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Oracle Embraces Cloud to Fuel Growth Without Acquisitions

Oracle Embraces Cloud to Help Fuel Growth
Oracle co-President Safra Catz. Photographer: Tony Avelar/Bloomberg

Oct. 7 (Bloomberg) -- Oracle Corp., the world’s second-largest software maker, aims to eschew big acquisitions and promote growth from within, relying on hardware sales and a new cloud-computing service to broaden use of its products.

After gobbling up more than 70 companies in a $40 billion buying spree, any additional large deals would have to clear an “enormous hurdle,” Oracle co-President Safra Catz said yesterday at a meeting with analysts in San Francisco.

The company instead will focus on what it already has, including the Sun Microsystems server business it purchased last year for $7.4 billion. Oracle is packaging its database and business applications into customized computers to entice customers. The company also is touting its new Fusion business applications and a service called the Oracle Public Cloud, which delivers software online via cloud computing.

“People realize M&A is a big part of the Oracle growth story -- on the other hand, no one wants to see a big, dilutive acquisition,” said Bill Whyman, an analyst who covers the technology industry at ISI Group Inc.

Large deals would create distractions for management, Oracle co-President Mark Hurd said at yesterday’s event. The company will focus on “organic” growth from existing products during the current fiscal year, he said.

‘Strong Year’

“We think we’re going to have a really strong year,” said Hurd, who joined Oracle in 2010 after serving as Hewlett-Packard Co.’s chief executive officer.

Oracle, based in Redwood City, California, embarked on its run of acquisitions in 2005 when it bought the human-resources software maker PeopleSoft Inc. The company has relied on deals to boost sales to $35.6 billion in the fiscal year ended in May. This year, revenue is projected to rise 8 percent to $38.6 billion, according to analysts’ estimates compiled by Bloomberg.

The company combined the features it acquired from PeopleSoft, J.D. Edwards and Siebel Systems into the Fusion apps, which Oracle made available this week at its OpenWorld conference, following six years of development. Fusion software handles business tasks such as sales, human resources, finance and inventory management.

Customers will be able to run the more than 100 Fusion applications on their own computers or in Oracle’s data centers, through the Oracle Public Cloud. The cloud service will be available within weeks, the company said.

Social Network

Users can navigate the Fusion programs through the Oracle Social Network, which spotlights tasks that need completing and lets people share documents, CEO Larry Ellison said earlier this week during a demonstration of the software. The approach mimics some of the features of Inc.’s Chatter, a social-networking service for businesses.

A feud between Oracle and Salesforce escalated this week after Salesforce CEO Marc Benioff was scrubbed from a scheduled appearance at the OpenWorld show. Benioff said it was because he criticized Ellison for selling expensive computers instead of just promoting online services.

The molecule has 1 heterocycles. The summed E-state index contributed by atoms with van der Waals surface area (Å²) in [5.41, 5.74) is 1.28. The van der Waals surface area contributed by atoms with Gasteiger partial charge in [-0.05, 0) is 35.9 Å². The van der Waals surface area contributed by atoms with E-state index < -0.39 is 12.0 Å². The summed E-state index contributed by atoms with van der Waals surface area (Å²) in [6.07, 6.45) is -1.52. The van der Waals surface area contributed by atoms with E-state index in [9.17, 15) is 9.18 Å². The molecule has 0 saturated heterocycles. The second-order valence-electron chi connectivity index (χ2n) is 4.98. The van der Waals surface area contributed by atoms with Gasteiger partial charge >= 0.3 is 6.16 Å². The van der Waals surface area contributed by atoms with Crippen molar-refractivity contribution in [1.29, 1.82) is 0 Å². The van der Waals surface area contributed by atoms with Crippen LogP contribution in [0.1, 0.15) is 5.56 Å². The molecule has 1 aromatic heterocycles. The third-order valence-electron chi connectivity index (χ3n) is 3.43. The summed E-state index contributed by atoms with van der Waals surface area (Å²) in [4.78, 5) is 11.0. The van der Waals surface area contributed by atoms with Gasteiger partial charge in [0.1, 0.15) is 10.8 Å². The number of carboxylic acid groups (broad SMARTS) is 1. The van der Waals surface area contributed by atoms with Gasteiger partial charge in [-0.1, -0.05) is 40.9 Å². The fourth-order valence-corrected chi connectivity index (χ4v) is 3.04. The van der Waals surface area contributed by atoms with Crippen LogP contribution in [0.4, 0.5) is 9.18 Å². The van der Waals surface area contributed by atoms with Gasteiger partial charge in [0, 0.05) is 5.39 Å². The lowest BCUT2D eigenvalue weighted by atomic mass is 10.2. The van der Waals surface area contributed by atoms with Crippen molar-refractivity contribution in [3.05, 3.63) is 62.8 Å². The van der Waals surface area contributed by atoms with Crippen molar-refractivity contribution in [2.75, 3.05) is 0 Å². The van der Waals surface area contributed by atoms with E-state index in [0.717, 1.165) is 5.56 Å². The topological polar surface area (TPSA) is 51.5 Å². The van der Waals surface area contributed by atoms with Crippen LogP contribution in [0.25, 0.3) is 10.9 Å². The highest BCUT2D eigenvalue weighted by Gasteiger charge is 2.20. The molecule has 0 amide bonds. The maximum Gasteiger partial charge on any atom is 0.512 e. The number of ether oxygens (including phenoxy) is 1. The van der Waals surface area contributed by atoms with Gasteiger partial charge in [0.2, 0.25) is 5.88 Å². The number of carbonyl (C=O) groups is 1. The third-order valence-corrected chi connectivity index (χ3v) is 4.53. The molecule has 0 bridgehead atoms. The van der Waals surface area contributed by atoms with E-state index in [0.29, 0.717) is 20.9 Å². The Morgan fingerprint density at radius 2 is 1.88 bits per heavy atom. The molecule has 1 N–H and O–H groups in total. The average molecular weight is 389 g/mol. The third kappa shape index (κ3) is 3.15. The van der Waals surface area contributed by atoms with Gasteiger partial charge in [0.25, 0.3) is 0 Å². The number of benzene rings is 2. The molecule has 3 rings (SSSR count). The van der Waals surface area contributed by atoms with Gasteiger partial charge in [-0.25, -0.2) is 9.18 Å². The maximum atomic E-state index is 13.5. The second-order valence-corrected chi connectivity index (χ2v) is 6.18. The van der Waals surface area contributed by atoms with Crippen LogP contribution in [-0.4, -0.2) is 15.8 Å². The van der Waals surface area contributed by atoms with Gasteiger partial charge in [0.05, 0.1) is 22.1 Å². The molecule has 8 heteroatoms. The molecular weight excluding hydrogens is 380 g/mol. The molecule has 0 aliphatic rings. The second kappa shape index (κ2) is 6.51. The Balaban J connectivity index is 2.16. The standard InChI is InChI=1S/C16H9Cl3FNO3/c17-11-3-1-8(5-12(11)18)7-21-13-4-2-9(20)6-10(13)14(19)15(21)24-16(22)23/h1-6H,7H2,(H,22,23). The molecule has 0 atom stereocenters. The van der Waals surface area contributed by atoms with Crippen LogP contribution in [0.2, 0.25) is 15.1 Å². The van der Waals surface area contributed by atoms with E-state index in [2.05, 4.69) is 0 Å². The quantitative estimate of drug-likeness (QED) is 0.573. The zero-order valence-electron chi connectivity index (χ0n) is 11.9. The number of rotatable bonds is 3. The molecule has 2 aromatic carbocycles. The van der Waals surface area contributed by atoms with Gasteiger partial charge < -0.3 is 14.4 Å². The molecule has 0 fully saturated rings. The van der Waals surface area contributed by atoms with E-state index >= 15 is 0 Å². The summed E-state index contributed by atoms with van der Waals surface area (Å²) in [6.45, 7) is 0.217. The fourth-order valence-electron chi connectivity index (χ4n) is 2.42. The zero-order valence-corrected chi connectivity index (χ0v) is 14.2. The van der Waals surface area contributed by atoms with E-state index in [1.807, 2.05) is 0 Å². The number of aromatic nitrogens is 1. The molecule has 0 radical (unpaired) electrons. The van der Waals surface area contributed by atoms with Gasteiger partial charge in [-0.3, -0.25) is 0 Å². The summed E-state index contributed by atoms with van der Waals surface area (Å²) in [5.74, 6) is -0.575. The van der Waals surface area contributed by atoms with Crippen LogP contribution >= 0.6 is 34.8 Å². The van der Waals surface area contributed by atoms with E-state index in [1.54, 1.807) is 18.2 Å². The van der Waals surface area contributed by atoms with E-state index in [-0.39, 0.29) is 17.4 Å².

“I pissed Larry off so badly that he canceled my keynote,” Benioff said at a press conference this week.

Oracle, which ranks second to Microsoft Corp. in worldwide software sales, has seen its stock climb 9 percent over the past 12 months. The shares fell 10 cents to $29.91 today on the Nasdaq Stock Market.

Oracle also is introducing new hardware that it developed with Sun technology. Earlier this week, the company unveiled two computer systems, one with faster data-analysis capabilities and another for organizing information from the Web, as it aims to win market share from Hewlett-Packard, International Business Machines Corp. and SAP AG.

‘No Confusion’

Shifting into the cloud helps Oracle keep pace with those rivals, which are delivering more software via the Internet. It also steps up Oracle’s competition with cloud pioneers, including Salesforce.

“This is a really clear sign that they’re in the cloud now -- there’s no confusion,” said Brent Thill, an analyst at UBS AG in San Francisco. He recommends buying Oracle’s shares. While the company already had the technical capability to run applications and databases in its data centers, it hasn’t delivered that message to customers until now, Thill said.

“They needed to close more of a marketing gap than a functionality gap,” Thill said.

Fusion apps mainly compete with software from Salesforce and SAP. Customers will be able to visit an Oracle website and sign up to run their apps and database software as an online service through a browser. Oracle plans to keep companies’ data separate from others’ information to bolster security.

The shift to a cloud-based subscription model won’t hurt profits or rankle buyers, Oracle said.

The cloud service is built on industry-standard technology that customers understand, Ellison said this week at OpenWorld. He didn’t speak at yesterday’s analyst meeting, following the death of Steve Jobs, a personal friend.

“Just because you go to the cloud doesn’t mean you forget everything you learned about information technology over the last 20 years,” Ellison said.

To contact the reporters on this story: Aaron Ricadela in San Francisco at

To contact the editor responsible for this story: Tom Giles at

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